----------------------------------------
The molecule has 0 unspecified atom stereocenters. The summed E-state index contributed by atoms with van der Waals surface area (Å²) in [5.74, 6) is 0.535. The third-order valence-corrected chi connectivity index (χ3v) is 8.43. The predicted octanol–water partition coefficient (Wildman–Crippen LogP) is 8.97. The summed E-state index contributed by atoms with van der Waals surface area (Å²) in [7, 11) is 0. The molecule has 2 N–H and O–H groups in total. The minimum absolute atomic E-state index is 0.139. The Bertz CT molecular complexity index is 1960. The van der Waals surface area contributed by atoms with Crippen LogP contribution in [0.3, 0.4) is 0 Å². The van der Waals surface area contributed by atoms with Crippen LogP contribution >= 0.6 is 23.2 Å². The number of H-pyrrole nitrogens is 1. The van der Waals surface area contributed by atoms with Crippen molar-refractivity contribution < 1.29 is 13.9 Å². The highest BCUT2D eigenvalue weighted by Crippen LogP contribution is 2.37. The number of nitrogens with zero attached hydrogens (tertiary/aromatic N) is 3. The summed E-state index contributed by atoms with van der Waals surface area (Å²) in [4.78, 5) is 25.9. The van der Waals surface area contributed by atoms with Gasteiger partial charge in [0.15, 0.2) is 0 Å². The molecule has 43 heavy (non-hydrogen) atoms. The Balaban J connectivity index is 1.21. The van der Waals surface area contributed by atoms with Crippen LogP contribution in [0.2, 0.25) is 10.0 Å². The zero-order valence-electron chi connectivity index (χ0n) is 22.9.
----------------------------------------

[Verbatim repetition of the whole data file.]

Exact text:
The molecule has 0 unspecified atom stereocenters. The summed E-state index contributed by atoms with van der Waals surface area (Å²) in [5.74, 6) is 0.535. The third-order valence-corrected chi connectivity index (χ3v) is 8.43. The predicted octanol–water partition coefficient (Wildman–Crippen LogP) is 8.97. The summed E-state index contributed by atoms with van der Waals surface area (Å²) in [7, 11) is 0. The molecule has 2 N–H and O–H groups in total. The minimum absolute atomic E-state index is 0.139. The Bertz CT molecular complexity index is 1960. The van der Waals surface area contributed by atoms with Crippen LogP contribution in [0.3, 0.4) is 0 Å². The van der Waals surface area contributed by atoms with Crippen LogP contribution >= 0.6 is 23.2 Å². The number of H-pyrrole nitrogens is 1. The van der Waals surface area contributed by atoms with Crippen molar-refractivity contribution < 1.29 is 13.9 Å². The highest BCUT2D eigenvalue weighted by Crippen LogP contribution is 2.37. The number of nitrogens with zero attached hydrogens (tertiary/aromatic N) is 3. The summed E-state index contributed by atoms with van der Waals surface area (Å²) in [4.78, 5) is 25.9. The van der Waals surface area contributed by atoms with Gasteiger partial charge in [0.15, 0.2) is 0 Å². The molecule has 43 heavy (non-hydrogen) atoms. The Balaban J connectivity index is 1.21. The van der Waals surface area contributed by atoms with Crippen LogP contribution in [0.2, 0.25) is 10.0 Å². The zero-order valence-electron chi connectivity index (χ0n) is 22.9.